Recipe Website Roundup: Elena’s Pantry and Simply Recipes

I am in a bit of a food rut. I've made chili and wild rice meatballs as my main stays for the past two weeks. Don't get me wrong–these are great, balanced meal and snack options. Two of my favorites as a matter of fact. But I am in desperate need of some fresh food ideas, particularly for dinners.

2 Great Low-Carb Recipe Sites

I haven't tried any of the recipes on these sites, but I am looking forward to it. And a bonus: both of these sites work with my recipe manager app for iPad and iPhone, Paprika.

  • Elena's Pantry: My sister turned me on to this site, and it looks fabulous. Elena does a lot with almond flour to make paleo baked goods (careful here: still consider things like the Paleo Tag-Alongs as a treat, even though they are a better option than the real thing!). Her roast chicken recipes look simple, easy, and delicious, especially the Rosemary Apple Chicken. She has many gluten and dairy-free options. I am going to try one of her breads and serve it with my corned beef and cabbage this year!
  • Simply Recipes: Elena is often inspired by this website written by Elise Bauer. I really liked her take on vegetables (I need to eat more of these!), like the Hoison Glazed Brussel Sprouts. She also has many gluten free options. She does use flour in many of her recipes. Simply adapt the recipes with coconut or almond flour for gluten-free, low-carb eating.

Share your favorite recipe site with me in the comments.

Rosemary Apple Chicken

 

 

 

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Thoughts on how to navigate Turkey Day (or Carb Fest 2012)

As we head into the Thanksgiving Holiday weekend, I am thinking about and planning for how I am going to enjoy the holiday without gorging on carbs. I just don't want to lose any more ground, as I try to maintain my weight loss (it has been a struggle the last few months). I have done well the last few major holidays, but Thanksgiving has always been a challenge for me. I just love the food combinations present: sweet jellied cranberries with savory turkey; stuffing and mashed potatoes; and you all know my weakness for pie! I also got a question from a woman in my Nutrition for Weight Loss class about how to gracefully pass on the high-carb and gluten-ey items (she is gluten and dairy free, as am I).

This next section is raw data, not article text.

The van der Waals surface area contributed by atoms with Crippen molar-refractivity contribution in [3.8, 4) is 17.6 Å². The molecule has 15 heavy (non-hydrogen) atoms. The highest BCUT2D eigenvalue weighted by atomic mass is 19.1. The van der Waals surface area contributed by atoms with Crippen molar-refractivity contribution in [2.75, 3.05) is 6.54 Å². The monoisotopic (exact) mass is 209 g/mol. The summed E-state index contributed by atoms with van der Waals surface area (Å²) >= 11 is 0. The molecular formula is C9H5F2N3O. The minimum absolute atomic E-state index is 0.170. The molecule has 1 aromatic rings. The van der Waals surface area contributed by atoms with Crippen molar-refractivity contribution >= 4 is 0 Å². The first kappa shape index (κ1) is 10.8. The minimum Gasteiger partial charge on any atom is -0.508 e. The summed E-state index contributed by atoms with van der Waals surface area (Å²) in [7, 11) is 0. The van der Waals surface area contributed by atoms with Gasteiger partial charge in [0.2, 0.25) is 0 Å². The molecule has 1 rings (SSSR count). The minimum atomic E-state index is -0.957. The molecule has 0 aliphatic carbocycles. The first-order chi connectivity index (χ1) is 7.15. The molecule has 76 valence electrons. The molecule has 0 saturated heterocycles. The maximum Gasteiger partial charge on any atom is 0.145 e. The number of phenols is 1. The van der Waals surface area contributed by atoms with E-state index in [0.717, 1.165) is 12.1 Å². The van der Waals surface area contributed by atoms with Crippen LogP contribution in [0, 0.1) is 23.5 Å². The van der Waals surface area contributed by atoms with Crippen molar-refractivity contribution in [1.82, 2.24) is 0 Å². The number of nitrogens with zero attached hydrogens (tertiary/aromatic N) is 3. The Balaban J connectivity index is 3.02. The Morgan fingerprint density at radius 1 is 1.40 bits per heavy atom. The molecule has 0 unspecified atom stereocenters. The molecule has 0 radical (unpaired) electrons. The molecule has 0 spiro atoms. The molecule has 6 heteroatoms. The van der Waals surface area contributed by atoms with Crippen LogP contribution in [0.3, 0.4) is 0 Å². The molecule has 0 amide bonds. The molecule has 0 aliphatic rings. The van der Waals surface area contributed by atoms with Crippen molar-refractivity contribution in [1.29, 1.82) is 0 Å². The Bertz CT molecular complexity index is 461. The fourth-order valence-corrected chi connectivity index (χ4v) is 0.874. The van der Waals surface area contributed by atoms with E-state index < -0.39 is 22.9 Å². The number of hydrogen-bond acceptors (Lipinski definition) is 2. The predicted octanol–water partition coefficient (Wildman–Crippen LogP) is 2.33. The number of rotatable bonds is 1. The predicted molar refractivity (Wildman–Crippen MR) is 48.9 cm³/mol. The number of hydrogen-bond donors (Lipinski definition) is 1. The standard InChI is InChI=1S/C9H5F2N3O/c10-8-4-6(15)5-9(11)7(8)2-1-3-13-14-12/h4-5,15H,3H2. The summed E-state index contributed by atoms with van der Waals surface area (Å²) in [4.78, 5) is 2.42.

Turkey

I double up on turkey and pass on the rolls.

So there are many pitfalls for us who are trying to eat real foods in balance, while watching the carbohydrates, to lose weight. Here are some things I do to handle the food choices gracefully:
  • Unless you have interfering aunts, or an overly-watchful mother, no one really notices what you're putting on your plate. Don't put anything on your plate to satisfy someone else (easier said than done, I know). For the interfering relatives, you can but out the old fashioned, “I'm watching my figure!” Works every time.
  • I typically double up on turkey, take a small amount of mashed potatoes, and load up on green veggies. I do have cranberries with my turkey. If I stick to this, I don't have the normal bloated, tired feeling after the meal.
  • Dessert is a mine field. I love pie, and there are usually five different kinds to choose from. I leave it to the day to decide if I will have a small piece. I gauge how I am feeling and whether or not I will feel too deprived if I pass on it. Usually, if I can get a nice cup of coffee with real whipping cream I am fine. Otherwise, I go for it. I just insist on a pie made with butter and not hydrogenated oils.

Have a favorite tip for eating during the holidays? Leave a comment.

 

 

 


A book review for your health: Wheat Belly

For many months now I have been obsessed with how unhealthy everyone looks. It logically started when warm weather hit and I was at the pool a lot. I couldn't help but notice all of the teenage girls in bikinis, thin everywhere but a protruding stomach. And all of the men with large, very hard bellies. Or, shopping at Target and seeing so many people looking pale, tired and, well, very large. Having been overweight most of my life, I used to feel very alone. If I were obese now, I would have lots of company.